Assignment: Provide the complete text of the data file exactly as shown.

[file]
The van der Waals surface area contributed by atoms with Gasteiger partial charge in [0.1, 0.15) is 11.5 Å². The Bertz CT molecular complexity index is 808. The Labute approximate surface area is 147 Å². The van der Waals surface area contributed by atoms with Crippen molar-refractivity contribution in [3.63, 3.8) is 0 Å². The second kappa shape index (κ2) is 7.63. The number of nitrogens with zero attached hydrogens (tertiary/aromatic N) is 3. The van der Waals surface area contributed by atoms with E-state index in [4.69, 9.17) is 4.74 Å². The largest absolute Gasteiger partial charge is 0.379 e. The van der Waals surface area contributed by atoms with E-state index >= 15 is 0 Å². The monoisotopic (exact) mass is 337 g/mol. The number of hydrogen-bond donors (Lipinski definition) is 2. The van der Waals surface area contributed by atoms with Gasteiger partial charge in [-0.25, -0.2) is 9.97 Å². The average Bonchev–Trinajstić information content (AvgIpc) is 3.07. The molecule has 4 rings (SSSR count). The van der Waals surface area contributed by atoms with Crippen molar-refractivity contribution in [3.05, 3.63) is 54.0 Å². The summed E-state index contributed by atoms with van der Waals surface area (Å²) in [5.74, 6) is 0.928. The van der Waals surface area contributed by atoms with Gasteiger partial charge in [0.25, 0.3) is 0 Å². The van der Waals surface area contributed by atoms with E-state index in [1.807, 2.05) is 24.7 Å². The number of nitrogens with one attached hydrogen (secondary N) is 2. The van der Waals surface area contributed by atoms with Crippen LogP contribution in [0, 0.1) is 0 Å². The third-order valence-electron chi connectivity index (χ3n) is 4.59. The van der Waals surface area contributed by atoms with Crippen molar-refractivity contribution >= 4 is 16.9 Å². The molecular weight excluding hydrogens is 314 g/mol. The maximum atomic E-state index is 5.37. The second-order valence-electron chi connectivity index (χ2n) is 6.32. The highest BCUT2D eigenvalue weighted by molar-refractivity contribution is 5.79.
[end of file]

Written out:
The van der Waals surface area contributed by atoms with Gasteiger partial charge in [0.1, 0.15) is 11.5 Å². The Bertz CT molecular complexity index is 808. The Labute approximate surface area is 147 Å². The van der Waals surface area contributed by atoms with Crippen molar-refractivity contribution in [3.63, 3.8) is 0 Å². The second kappa shape index (κ2) is 7.63. The number of nitrogens with zero attached hydrogens (tertiary/aromatic N) is 3. The van der Waals surface area contributed by atoms with E-state index in [4.69, 9.17) is 4.74 Å². The largest absolute Gasteiger partial charge is 0.379 e. The van der Waals surface area contributed by atoms with E-state index >= 15 is 0 Å². The monoisotopic (exact) mass is 337 g/mol. The number of hydrogen-bond donors (Lipinski definition) is 2. The van der Waals surface area contributed by atoms with Gasteiger partial charge in [-0.25, -0.2) is 9.97 Å². The average Bonchev–Trinajstić information content (AvgIpc) is 3.07. The molecule has 4 rings (SSSR count). The van der Waals surface area contributed by atoms with Crippen molar-refractivity contribution in [3.05, 3.63) is 54.0 Å². The summed E-state index contributed by atoms with van der Waals surface area (Å²) in [5.74, 6) is 0.928. The van der Waals surface area contributed by atoms with Gasteiger partial charge in [0.25, 0.3) is 0 Å². The van der Waals surface area contributed by atoms with E-state index in [1.807, 2.05) is 24.7 Å². The number of nitrogens with one attached hydrogen (secondary N) is 2. The van der Waals surface area contributed by atoms with Crippen LogP contribution in [0, 0.1) is 0 Å². The third-order valence-electron chi connectivity index (χ3n) is 4.59. The van der Waals surface area contributed by atoms with Crippen molar-refractivity contribution >= 4 is 16.9 Å². The molecular weight excluding hydrogens is 314 g/mol. The maximum atomic E-state index is 5.37. The second-order valence-electron chi connectivity index (χ2n) is 6.32. The highest BCUT2D eigenvalue weighted by molar-refractivity contribution is 5.79.